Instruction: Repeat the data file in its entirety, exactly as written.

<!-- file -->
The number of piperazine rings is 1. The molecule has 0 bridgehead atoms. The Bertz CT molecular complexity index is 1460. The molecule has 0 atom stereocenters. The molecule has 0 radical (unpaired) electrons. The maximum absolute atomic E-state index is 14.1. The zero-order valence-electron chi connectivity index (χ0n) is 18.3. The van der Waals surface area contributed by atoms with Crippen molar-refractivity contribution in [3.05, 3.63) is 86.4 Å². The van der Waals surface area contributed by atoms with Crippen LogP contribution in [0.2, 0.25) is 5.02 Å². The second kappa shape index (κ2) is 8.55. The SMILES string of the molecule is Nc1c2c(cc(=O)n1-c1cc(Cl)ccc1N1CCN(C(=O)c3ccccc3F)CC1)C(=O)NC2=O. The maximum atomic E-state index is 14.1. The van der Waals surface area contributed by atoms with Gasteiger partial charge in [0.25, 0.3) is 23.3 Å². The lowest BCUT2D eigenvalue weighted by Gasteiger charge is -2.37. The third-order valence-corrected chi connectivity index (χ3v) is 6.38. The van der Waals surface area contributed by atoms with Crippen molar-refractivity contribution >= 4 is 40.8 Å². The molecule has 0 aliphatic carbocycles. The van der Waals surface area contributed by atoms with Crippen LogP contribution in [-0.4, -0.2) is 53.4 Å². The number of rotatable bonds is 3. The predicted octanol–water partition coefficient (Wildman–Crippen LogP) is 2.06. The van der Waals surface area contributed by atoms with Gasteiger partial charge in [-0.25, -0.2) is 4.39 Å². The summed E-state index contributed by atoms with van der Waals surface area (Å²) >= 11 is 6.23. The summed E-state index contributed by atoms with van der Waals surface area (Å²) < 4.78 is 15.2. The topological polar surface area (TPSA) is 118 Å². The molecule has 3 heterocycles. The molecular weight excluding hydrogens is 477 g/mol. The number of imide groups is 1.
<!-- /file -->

The number of piperazine rings is 1. The molecule has 0 bridgehead atoms. The Bertz CT molecular complexity index is 1460. The molecule has 0 atom stereocenters. The molecule has 0 radical (unpaired) electrons. The maximum absolute atomic E-state index is 14.1. The zero-order valence-electron chi connectivity index (χ0n) is 18.3. The van der Waals surface area contributed by atoms with Crippen molar-refractivity contribution in [3.05, 3.63) is 86.4 Å². The van der Waals surface area contributed by atoms with Crippen LogP contribution in [0.2, 0.25) is 5.02 Å². The second kappa shape index (κ2) is 8.55. The SMILES string of the molecule is Nc1c2c(cc(=O)n1-c1cc(Cl)ccc1N1CCN(C(=O)c3ccccc3F)CC1)C(=O)NC2=O. The maximum atomic E-state index is 14.1. The van der Waals surface area contributed by atoms with Gasteiger partial charge in [0.25, 0.3) is 23.3 Å². The lowest BCUT2D eigenvalue weighted by Gasteiger charge is -2.37. The third-order valence-corrected chi connectivity index (χ3v) is 6.38. The van der Waals surface area contributed by atoms with Crippen molar-refractivity contribution >= 4 is 40.8 Å². The molecule has 0 aliphatic carbocycles. The van der Waals surface area contributed by atoms with Crippen LogP contribution in [-0.4, -0.2) is 53.4 Å². The number of rotatable bonds is 3. The predicted octanol–water partition coefficient (Wildman–Crippen LogP) is 2.06. The van der Waals surface area contributed by atoms with Gasteiger partial charge in [-0.25, -0.2) is 4.39 Å². The summed E-state index contributed by atoms with van der Waals surface area (Å²) >= 11 is 6.23. The summed E-state index contributed by atoms with van der Waals surface area (Å²) < 4.78 is 15.2. The topological polar surface area (TPSA) is 118 Å². The molecule has 3 heterocycles. The molecular weight excluding hydrogens is 477 g/mol. The number of imide groups is 1.